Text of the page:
As was previously reported in NPC, EBV DNA seems to reflect tumor burden derived from planning CT with/without the assistance of MRI [12, 13]. However, these conclusions might be compromised by serious biases in tumor volume measurement due to the poor definition of CT images and a tendency of overdrawing primary tumor. Moreover, in the case of LN shrinkage after neoadjuvant chemotherapy, tumor volume calculation on post-chemo planning CT may cause a serious underestimation of nodal burden. Initial MRI, in contrast, provides more reliable instrument for pretreatment evaluation of tumor volume; nevertheless, such studies have been extremely limited in the context of EBV DNA. Ma et al. first reported in advanced NPC an association of EBV DNA with MRI-derived primary and LN tumor burden [2], which was proved by our study in a larger population covering stage I-IVb disease. However, we realized that the extent of association with primary tumor and LNs was unequal. pEBV DNA level was strongly related to all LN features while being less sensitive to T-related factors. Through multivariate linear regression, Vn retained a strikingly stronger predictive value than Vp (adjusted R2 change 0.512 vs. 0.013), suggesting that LN volume has a predominant advantage over primary tumor in determining pEBV DNA level. We believe it is the first study to propose this concept by now.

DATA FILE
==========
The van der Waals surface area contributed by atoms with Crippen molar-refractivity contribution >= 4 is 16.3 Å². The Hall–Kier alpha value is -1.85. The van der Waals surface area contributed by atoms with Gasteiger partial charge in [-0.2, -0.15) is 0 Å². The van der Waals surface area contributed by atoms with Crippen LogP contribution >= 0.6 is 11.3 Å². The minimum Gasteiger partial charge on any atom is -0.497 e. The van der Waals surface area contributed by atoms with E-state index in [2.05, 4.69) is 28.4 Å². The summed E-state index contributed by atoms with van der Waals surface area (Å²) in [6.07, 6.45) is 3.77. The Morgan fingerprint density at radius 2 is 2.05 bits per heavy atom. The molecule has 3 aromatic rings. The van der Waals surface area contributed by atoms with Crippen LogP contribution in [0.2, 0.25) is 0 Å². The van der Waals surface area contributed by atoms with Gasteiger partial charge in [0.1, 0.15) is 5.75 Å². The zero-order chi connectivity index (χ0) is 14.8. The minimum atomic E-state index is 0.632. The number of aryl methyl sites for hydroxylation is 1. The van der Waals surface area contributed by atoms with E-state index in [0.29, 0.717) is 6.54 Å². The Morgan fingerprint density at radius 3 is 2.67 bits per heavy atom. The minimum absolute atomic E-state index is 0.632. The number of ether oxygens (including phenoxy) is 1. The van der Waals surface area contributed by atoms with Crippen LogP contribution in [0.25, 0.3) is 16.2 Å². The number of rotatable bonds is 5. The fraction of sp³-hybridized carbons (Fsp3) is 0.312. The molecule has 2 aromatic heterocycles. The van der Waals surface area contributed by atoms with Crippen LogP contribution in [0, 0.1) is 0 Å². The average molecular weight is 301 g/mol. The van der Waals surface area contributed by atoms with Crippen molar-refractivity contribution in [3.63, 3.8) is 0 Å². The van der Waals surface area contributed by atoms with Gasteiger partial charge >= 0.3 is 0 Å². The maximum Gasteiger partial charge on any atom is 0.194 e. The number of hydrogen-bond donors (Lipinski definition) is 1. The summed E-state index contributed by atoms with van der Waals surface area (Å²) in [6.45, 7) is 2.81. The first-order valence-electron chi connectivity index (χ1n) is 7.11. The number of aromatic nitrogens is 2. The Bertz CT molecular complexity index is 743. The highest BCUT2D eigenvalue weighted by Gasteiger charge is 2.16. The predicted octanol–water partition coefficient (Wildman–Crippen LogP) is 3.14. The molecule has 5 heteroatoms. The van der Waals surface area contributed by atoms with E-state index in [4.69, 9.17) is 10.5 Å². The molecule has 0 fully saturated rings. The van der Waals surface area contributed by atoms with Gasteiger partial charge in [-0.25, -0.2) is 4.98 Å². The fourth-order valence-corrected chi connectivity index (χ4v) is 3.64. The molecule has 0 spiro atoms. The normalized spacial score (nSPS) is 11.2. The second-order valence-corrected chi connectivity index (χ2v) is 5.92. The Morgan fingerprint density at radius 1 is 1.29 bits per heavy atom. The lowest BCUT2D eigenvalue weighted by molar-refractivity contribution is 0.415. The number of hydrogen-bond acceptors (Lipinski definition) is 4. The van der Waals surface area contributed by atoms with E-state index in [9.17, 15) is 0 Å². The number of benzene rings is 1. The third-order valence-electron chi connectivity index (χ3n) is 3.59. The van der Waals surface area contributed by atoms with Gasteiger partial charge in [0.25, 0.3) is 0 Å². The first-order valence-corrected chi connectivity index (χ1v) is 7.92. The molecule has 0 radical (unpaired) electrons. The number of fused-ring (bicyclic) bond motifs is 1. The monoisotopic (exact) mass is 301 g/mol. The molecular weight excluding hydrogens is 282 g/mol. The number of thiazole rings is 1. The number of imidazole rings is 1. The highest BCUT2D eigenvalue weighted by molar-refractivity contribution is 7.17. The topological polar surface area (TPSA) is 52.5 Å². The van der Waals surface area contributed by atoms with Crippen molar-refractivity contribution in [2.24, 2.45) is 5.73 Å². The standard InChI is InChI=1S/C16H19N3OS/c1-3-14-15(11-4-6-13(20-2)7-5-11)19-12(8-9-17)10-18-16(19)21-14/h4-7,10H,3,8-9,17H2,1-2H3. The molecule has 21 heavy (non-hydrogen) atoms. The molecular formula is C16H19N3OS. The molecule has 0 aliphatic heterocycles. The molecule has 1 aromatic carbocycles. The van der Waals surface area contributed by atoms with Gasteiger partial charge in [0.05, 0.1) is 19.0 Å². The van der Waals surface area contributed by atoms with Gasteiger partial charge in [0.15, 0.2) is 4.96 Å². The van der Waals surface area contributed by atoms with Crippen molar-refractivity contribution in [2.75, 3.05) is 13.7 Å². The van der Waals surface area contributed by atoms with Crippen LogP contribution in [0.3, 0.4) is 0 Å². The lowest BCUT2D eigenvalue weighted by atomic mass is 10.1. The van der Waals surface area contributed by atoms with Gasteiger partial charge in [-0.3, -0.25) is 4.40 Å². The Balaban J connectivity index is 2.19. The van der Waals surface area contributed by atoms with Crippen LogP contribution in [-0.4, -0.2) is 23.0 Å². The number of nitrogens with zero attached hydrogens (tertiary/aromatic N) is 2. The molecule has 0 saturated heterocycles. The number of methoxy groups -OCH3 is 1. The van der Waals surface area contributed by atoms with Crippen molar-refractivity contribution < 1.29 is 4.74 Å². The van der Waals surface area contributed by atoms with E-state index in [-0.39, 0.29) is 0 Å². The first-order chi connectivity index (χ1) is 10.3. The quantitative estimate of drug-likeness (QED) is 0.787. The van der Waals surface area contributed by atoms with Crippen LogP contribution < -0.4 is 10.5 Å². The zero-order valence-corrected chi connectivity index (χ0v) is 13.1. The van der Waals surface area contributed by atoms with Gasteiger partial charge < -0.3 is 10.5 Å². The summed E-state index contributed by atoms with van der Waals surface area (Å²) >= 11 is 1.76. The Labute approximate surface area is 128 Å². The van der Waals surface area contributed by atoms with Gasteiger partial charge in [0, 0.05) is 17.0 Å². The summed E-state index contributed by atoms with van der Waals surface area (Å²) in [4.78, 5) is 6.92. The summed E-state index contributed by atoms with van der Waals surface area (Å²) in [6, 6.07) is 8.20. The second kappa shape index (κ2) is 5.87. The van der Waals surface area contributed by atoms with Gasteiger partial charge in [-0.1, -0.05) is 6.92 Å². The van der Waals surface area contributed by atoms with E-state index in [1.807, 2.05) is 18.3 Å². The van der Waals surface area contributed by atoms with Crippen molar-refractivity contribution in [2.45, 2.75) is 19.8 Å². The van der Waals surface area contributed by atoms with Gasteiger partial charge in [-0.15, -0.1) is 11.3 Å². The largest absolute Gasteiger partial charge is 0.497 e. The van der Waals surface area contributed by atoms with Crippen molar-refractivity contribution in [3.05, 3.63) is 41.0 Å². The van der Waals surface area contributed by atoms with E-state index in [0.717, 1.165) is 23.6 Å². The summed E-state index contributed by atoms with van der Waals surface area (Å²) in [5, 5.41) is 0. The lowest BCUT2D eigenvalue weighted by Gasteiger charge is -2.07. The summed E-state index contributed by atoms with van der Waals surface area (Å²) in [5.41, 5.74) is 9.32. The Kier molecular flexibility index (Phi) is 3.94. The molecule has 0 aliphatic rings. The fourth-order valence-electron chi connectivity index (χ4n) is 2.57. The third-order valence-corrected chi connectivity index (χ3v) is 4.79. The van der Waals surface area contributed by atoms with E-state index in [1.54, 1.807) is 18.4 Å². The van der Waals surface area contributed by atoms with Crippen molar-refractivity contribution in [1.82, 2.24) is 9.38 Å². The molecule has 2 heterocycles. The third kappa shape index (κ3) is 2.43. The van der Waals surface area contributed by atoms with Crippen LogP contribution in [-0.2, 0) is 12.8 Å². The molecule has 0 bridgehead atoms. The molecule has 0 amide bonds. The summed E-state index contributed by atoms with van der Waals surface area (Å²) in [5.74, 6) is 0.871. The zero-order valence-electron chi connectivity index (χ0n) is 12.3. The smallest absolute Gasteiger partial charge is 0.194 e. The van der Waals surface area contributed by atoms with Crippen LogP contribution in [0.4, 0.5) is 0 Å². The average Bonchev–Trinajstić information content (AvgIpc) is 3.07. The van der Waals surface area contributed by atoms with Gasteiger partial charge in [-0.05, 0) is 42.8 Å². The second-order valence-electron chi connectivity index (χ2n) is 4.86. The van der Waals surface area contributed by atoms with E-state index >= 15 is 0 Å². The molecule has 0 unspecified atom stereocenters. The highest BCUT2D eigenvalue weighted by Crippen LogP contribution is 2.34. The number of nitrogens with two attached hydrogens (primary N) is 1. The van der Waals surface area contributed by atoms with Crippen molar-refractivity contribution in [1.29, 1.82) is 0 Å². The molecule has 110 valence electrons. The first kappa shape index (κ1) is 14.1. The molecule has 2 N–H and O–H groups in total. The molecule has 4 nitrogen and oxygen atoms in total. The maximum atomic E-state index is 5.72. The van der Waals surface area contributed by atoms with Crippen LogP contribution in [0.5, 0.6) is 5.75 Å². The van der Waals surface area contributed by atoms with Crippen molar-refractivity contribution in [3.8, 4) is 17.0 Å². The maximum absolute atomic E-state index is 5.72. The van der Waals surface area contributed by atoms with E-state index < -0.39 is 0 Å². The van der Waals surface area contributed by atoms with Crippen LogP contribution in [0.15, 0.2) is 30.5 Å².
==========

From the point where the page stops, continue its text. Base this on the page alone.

This phenomenon, however, has been indicated in previous reports. Shao et al. noticed that the disparity of EBV DNA between different T categories becomes insignificant once nodal metastasis occurs [14].Chen et al. found that pretreatment plasma EBV-DNA level correlated with Vn and Vtot but not Vp [15]. Another study in stage II NPC reported a weak link of EBV DNA with Vp, compared to the strong correlation with Vn and Vtot [16]. Plausible explanations behind this phenomenon might include: 1) cell free DNA-related apoptosis and necrosis is more associated with LN expansion than primary tumor growth [17]; 2) Rich efferent lymphatic vasculature in enlarged LNs provide a route for DNA collection and shedding [18], especially on the existence of ENS. 3) Tumor cells in metastatic LNs can directly invade local blood vessels and seed distant organs [19]. Future investigation to explore the heterogeneity between primary tumor and metastatic LNs in the association with EBV DNA and tumor blood dissemination is warranted.

Impact of tumor vasculature and LN location on EBV DNA